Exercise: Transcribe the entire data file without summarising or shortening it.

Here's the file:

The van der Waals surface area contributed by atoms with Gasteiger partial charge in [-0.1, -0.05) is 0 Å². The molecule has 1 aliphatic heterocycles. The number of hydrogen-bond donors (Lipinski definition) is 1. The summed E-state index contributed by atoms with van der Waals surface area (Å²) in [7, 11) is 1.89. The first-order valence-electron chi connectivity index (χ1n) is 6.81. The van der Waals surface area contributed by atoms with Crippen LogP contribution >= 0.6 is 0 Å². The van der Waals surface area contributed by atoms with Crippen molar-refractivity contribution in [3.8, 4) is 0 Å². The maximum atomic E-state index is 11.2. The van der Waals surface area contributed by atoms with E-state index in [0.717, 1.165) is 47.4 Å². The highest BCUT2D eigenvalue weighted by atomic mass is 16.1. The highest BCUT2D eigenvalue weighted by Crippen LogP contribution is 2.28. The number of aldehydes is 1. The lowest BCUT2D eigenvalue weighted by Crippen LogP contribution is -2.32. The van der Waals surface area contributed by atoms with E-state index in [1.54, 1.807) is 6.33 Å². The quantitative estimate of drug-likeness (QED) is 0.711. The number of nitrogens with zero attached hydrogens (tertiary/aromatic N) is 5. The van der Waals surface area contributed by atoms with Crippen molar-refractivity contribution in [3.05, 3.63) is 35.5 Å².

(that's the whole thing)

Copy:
The van der Waals surface area contributed by atoms with Gasteiger partial charge in [-0.1, -0.05) is 0 Å². The molecule has 1 aliphatic heterocycles. The number of hydrogen-bond donors (Lipinski definition) is 1. The summed E-state index contributed by atoms with van der Waals surface area (Å²) in [7, 11) is 1.89. The first-order valence-electron chi connectivity index (χ1n) is 6.81. The van der Waals surface area contributed by atoms with Crippen LogP contribution >= 0.6 is 0 Å². The van der Waals surface area contributed by atoms with Crippen molar-refractivity contribution in [3.8, 4) is 0 Å². The maximum atomic E-state index is 11.2. The van der Waals surface area contributed by atoms with E-state index in [0.717, 1.165) is 47.4 Å². The highest BCUT2D eigenvalue weighted by atomic mass is 16.1. The highest BCUT2D eigenvalue weighted by Crippen LogP contribution is 2.28. The number of aldehydes is 1. The lowest BCUT2D eigenvalue weighted by Crippen LogP contribution is -2.32. The van der Waals surface area contributed by atoms with E-state index in [1.54, 1.807) is 6.33 Å². The quantitative estimate of drug-likeness (QED) is 0.711. The number of nitrogens with zero attached hydrogens (tertiary/aromatic N) is 5. The van der Waals surface area contributed by atoms with Crippen molar-refractivity contribution in [3.05, 3.63) is 35.5 Å².